What Do We Want From Newspapers and Journalists?
There’s an interesting interview at the New York Times between Public Editor Liz Spayd and Executive Editor Dean Baquet.
Most of it is pretty tame and logical, but a couple of answers stood out. For example, when questions about new changes coming to the NYT, Baquet said:
Trying to edit The Times the way we edited it in a purely print era is unreasonable. The layers of editing, the number of people who touch a story. The fact is that we now write so much more. Right now, as we talk, there’s a hearing on Russian hacking. I’ve been in meetings all day, but we’ve probably written 10 posts. All of those posts, and the large print stories done at the end of the day, cannot be edited in the same way. The challenge is how to still be fast and give people a story in a form that is accurate.
But do we want and need 10 posts on the Russian hacking hearing? Is that why people visit a newspaper, or would they actually be better served by longer, more thorough articles which go through an editing process closer to print?
In an era when anyone can be tweeting fiction and presenting it as news within seconds, or live streaming on Facebook, how often do we have time to visit a newspaper website and actually ingest all the coverage of a particular event if it’s spread across so many places?
It’s a paradox which every publication struggles with. And that challenge comes up just a few questions later, when asked about a way in which The New York Times has failed its readers, and Baquet picks out the use of social media.
I think sometimes reporters and editors go over the line. Or are a little ham-handed in their language in a way they wouldn’t be in the pages of The Times. And I think people think that’s easy to police. It’s not. I want people to interact with readers. I want reporters and editors interacting with the wider world. But I think we sometimes cross the line, and we need to figure out a way to not do that.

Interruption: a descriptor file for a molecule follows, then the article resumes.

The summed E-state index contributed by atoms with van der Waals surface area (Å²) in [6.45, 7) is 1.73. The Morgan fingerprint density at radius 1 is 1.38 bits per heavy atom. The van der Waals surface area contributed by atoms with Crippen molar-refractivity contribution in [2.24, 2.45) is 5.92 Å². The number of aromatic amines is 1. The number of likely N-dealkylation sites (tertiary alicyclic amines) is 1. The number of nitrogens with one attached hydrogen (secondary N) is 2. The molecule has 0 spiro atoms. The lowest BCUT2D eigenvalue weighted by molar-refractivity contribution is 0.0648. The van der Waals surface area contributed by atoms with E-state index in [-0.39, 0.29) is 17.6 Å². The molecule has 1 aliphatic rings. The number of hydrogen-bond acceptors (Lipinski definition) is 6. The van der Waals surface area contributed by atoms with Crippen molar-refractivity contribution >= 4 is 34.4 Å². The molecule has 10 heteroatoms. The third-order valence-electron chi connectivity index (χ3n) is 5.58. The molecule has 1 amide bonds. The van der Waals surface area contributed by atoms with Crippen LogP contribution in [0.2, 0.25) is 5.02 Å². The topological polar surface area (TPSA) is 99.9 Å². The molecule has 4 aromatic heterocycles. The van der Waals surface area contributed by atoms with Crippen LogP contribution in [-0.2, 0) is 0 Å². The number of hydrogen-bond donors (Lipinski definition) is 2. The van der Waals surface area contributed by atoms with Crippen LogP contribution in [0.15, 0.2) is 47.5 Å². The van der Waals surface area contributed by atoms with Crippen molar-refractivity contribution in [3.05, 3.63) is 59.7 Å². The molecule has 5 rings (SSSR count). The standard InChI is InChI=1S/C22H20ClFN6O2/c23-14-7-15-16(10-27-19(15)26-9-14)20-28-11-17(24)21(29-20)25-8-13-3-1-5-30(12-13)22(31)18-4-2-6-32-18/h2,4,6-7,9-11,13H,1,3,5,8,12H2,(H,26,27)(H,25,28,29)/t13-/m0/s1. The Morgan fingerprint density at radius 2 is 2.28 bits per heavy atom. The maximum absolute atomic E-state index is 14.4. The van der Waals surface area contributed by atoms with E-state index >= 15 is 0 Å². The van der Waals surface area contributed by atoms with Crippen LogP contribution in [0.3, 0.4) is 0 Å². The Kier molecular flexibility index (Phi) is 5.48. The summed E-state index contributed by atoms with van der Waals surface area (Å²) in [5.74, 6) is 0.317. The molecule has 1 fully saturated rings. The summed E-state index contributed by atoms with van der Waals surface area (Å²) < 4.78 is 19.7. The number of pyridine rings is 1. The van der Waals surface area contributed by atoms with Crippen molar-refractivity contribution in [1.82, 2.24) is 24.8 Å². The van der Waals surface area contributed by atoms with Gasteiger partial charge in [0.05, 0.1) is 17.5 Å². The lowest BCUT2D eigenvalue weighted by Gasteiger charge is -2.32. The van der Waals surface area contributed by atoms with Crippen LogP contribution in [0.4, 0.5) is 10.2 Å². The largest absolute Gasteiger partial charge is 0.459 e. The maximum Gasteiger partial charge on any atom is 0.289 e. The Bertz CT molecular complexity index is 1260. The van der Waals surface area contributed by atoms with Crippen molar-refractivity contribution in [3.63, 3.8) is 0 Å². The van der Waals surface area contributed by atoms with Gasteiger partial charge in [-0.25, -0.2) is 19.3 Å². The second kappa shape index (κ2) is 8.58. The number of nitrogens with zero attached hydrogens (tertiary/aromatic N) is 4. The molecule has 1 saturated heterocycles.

It’s almost as if the goal will be to have news coverage which is incredibly fast, efficient and streamlines editing and fact checking as much as possible. But the fastest, most efficient ways for staff to communicate needs to be edited and fact checked to prevent them from doing something wrong.
I’d propose a simpler solution.
Use social media and let staff get everything out as quickly as possible (within legal and grammatical rules, certainly), and use the website as the publication of record when I want 1 or 2 articles that give me a complete, thorough, and accurate report of what has happened in the world.
I’m not going to visit the NYT website 10 times in a day. But when I visit it once or twice (often as a result of seeing something recommended on social media), I want it to be worth the effort.
Originally published at DanThornton.